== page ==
After 17 years of UFC offerings in the United States, we may finally have our Muhammad Ali. At least, that’s the recurring theme whenever Jon Jones’ dominant performance over Mauricio “Shogun” Rua at UFC 128 is discussed. And perhaps those sentiments are based more in fact than fantasy. Consider this: in his short time in the sport Jones has rocketed up the food chain, racking up six wins in three months of minor league toil to earn his berth in the Octagon. Once in the UFC, he put in such masterful – and thrilling – performances that before he even hit the three-year mark of MMA competition, he was fighting light-heavyweight champ Shogun for the title. The most telling component of his tale, however, is that Jones makes it look so easy. No one ever tossed Stephan Bonnar and Matt Hamill around with such authority, no one ever manhandled Vladimir Matyushenko and Ryan Bader with such ease, and no one ever came close to destroying Pride FC champ Rua on the feet the way Jones did. There’s talent, and there’s talent mixed with panache and flair. The UFC’s new 205-pound champ has the latter, and if he keeps on wrecking opponents, the 23-year old may soon have to change his nickname to “the Greatest”.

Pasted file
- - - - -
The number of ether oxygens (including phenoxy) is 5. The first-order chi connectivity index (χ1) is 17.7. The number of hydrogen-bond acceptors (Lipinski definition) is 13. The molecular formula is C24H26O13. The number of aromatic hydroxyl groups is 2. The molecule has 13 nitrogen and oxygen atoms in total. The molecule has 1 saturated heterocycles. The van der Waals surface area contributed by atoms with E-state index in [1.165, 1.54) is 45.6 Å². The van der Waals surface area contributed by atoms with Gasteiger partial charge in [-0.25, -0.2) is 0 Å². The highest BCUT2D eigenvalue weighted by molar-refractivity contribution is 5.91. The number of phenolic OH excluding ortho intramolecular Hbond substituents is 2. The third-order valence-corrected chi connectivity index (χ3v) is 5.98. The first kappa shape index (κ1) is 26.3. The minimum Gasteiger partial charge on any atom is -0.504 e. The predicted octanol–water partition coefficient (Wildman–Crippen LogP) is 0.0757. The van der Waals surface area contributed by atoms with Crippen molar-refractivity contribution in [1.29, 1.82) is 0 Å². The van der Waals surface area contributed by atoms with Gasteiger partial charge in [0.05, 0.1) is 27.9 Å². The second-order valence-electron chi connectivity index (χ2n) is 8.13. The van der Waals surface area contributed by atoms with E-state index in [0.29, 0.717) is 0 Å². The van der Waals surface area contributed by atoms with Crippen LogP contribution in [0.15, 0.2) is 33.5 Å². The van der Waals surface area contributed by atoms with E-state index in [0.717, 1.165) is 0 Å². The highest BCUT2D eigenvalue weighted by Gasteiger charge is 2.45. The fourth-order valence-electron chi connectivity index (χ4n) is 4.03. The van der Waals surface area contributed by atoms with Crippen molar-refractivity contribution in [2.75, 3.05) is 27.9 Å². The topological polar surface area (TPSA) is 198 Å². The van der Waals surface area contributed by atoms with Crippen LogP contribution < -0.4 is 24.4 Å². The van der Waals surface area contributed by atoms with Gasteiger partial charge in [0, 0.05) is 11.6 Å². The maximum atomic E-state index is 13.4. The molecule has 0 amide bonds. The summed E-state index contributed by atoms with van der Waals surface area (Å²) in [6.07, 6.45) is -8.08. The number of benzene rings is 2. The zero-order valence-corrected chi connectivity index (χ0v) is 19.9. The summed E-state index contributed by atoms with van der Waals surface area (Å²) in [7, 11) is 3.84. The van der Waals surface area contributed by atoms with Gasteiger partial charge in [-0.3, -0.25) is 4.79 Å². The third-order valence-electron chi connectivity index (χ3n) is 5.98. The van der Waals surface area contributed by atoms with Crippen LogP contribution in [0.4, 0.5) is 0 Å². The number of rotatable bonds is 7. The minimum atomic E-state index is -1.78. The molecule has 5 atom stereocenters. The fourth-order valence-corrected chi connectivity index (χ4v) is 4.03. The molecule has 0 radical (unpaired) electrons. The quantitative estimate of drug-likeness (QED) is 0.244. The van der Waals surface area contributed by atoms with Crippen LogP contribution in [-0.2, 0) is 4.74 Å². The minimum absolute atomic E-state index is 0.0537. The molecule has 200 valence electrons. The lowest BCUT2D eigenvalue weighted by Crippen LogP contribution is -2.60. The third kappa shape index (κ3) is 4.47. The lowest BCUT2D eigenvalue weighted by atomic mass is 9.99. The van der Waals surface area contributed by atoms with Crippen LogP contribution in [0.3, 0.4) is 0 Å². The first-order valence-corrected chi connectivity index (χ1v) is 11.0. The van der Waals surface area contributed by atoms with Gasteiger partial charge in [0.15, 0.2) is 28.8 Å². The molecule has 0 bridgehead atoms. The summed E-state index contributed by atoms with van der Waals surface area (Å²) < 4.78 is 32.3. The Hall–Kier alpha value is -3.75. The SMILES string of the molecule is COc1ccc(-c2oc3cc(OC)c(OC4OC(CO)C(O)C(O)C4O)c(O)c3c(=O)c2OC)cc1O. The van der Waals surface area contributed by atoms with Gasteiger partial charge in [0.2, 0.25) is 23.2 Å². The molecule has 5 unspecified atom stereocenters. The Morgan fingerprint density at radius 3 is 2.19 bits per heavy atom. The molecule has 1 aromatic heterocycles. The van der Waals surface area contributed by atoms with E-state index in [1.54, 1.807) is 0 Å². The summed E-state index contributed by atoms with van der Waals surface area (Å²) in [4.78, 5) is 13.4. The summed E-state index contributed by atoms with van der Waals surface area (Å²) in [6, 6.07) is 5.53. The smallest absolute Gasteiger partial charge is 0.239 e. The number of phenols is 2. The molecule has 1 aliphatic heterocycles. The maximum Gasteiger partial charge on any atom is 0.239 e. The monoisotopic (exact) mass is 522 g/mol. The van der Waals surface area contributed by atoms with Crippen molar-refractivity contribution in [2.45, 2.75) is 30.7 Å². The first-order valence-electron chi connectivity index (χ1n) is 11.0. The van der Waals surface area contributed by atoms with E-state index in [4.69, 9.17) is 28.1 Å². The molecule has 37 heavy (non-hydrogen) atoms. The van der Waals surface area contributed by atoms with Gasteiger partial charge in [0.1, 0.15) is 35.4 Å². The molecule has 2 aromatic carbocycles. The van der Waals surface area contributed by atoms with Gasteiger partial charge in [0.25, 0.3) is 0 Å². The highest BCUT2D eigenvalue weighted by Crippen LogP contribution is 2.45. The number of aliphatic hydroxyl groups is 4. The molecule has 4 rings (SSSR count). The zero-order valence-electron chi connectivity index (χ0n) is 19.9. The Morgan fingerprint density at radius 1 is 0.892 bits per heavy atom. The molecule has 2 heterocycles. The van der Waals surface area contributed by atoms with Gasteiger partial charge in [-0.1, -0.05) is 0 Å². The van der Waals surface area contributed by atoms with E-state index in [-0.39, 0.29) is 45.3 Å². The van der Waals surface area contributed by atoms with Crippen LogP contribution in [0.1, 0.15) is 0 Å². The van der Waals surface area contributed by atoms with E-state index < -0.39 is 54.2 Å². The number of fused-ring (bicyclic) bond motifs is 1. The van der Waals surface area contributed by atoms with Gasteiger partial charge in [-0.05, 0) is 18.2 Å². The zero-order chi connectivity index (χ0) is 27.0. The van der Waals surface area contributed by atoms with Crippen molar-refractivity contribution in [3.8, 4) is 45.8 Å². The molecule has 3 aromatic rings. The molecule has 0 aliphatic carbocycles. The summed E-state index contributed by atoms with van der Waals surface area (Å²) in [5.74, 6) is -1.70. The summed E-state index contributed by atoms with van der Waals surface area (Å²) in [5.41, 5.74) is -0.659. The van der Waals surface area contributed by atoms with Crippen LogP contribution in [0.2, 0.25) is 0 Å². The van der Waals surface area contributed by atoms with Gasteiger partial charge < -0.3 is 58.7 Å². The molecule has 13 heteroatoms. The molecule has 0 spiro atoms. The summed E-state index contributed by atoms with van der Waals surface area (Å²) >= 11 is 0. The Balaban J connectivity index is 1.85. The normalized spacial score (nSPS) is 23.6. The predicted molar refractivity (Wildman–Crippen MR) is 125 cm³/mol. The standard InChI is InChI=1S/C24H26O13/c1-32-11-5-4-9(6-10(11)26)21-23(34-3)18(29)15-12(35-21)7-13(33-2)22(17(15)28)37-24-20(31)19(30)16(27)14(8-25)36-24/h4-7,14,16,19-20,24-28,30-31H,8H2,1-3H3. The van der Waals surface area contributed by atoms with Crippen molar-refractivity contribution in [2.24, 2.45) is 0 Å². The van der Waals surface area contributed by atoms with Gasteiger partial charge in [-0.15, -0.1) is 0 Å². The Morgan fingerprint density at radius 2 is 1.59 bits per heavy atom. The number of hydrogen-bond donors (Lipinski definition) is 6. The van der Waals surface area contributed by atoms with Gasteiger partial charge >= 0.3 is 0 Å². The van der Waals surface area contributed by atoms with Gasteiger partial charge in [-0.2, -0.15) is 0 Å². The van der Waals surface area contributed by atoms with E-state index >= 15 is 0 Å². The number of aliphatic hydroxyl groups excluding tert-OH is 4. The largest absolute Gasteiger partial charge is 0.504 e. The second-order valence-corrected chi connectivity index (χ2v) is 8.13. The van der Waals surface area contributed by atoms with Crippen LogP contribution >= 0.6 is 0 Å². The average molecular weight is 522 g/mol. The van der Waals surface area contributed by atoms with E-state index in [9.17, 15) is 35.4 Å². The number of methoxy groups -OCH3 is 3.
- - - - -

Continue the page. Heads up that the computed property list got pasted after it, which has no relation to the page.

Urijah Faber’s armor of invincibility has chinks in it, even at his new weight of 135 pounds, but he managed to get the job done against Eddie Wineland, securing himself a title shot in a division new to the average UFC pay-per-view consumer. Heavyweight up-and-comer Brendan Schaub got the job done as well, putting away the aged warrior Mirko “Cro Cop” Filipovic for good after taking a few lumps, and Nate Marquardt dodged Dan Miller’s best to grind out a win via decision. But aside from the superstar performance of Jones, if anyone on UFC 128’s main card deserved accolades, it was lightweight contender Jim Miller.
Vaunted for both his power and his durability, Kamal Shalorus was by no means a contender, but he was one tough customer nonetheless. Yet Miller was never in trouble in their match-up, and after ruling over the Iranian on the ground like an angry despot, the New Jersey native found Shalorus’ heretofore unseen “button” and dispatched him on the feet. There’s a line of championship contenders stretching around the block (actually, it’s just Gray Maynard and Anthony Pettis right now, with maybe Clay Guida in the mix). Where does Miller fit in? Presently, his job may be to knock unworthy lightweights off the promotions swollen roster.
And as a fan of slick submissions and cringe-worthy knockouts, that’s just fine by me.